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1. Write a regular expression that will:
a. Return true if a string begins with letters between a and f , either upper- or
b. Return true if a string contains a number.
c. In the string My friend is Betsy Ann Savage , capture the first and last name
and display them in reverse, as Savage, Betsy .
d. Replace Betsy with Elizabeth in the previous string.
e. In the string 123abcdefg584 , replace all the letters with XXX .
f. Prompt the user for a string of text, then print true if the string ends in three
or more numbers.
g. Prompt the user for a string of text, then display the first three characters in
the string.
h. Prompt the user for a string of text that includes letters and numbers, then
print true if the string does not contain the number 4 or the letter a , or print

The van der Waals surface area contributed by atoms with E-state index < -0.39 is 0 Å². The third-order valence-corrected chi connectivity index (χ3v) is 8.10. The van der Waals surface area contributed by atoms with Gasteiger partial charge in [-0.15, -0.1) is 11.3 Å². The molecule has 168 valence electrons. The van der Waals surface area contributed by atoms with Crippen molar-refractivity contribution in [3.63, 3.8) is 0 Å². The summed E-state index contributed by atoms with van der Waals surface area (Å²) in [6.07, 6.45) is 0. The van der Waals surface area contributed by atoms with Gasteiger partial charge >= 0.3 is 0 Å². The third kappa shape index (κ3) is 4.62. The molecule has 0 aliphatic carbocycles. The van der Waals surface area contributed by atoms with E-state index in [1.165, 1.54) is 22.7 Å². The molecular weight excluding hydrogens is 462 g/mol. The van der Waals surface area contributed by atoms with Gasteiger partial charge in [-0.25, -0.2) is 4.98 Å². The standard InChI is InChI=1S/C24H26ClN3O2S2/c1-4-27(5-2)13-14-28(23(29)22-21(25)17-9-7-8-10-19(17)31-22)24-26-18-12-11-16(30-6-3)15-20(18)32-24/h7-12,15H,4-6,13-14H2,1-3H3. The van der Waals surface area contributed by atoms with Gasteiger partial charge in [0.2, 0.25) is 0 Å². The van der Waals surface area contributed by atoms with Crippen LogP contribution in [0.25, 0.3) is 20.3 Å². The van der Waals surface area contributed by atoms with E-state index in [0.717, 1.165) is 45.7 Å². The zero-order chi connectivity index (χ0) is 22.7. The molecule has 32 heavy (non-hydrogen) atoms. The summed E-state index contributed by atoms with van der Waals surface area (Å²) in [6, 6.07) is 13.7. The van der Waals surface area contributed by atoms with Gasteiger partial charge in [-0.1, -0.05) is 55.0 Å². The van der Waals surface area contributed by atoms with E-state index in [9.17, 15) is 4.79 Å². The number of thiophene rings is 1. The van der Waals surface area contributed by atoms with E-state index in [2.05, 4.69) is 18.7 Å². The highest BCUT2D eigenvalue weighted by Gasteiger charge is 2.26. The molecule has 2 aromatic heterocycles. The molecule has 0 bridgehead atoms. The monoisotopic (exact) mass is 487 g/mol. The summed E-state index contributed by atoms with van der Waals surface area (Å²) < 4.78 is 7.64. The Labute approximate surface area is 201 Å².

false if not.
Prompt the user for his or her first and last name. Display true if the name
starts with an uppercase letter followed by lowercase letters. The last name
would be similar to the following: Jones , Smith , McFadden , O'Reilly , and
Jones-Smith .
2. Validate an international phone number that is represented as follows:
011 49 762 899 20
3. Start with a one- or two-character code for a United Kingdom postal district,
such as B for Birmingham or RH for Red Hill, followed by a one- or two-digit
number to represent a sector within that district. For example, RH1 is Red Hill
district, sector 1; CM23 is the Chelmsford district, sector 23; and B1 is Birming-
ham district, sector 1. Following the district and sector is a space, followed by a
digit and two characters, such as 4GJ.
For example: CM23 2QP
CM = Chelmsford district
23 = sector 23
2QP = a particular road.
Create a regular expression to validate a UK postal code as just described.
4. Validate a credit card number using the Lunh formula.
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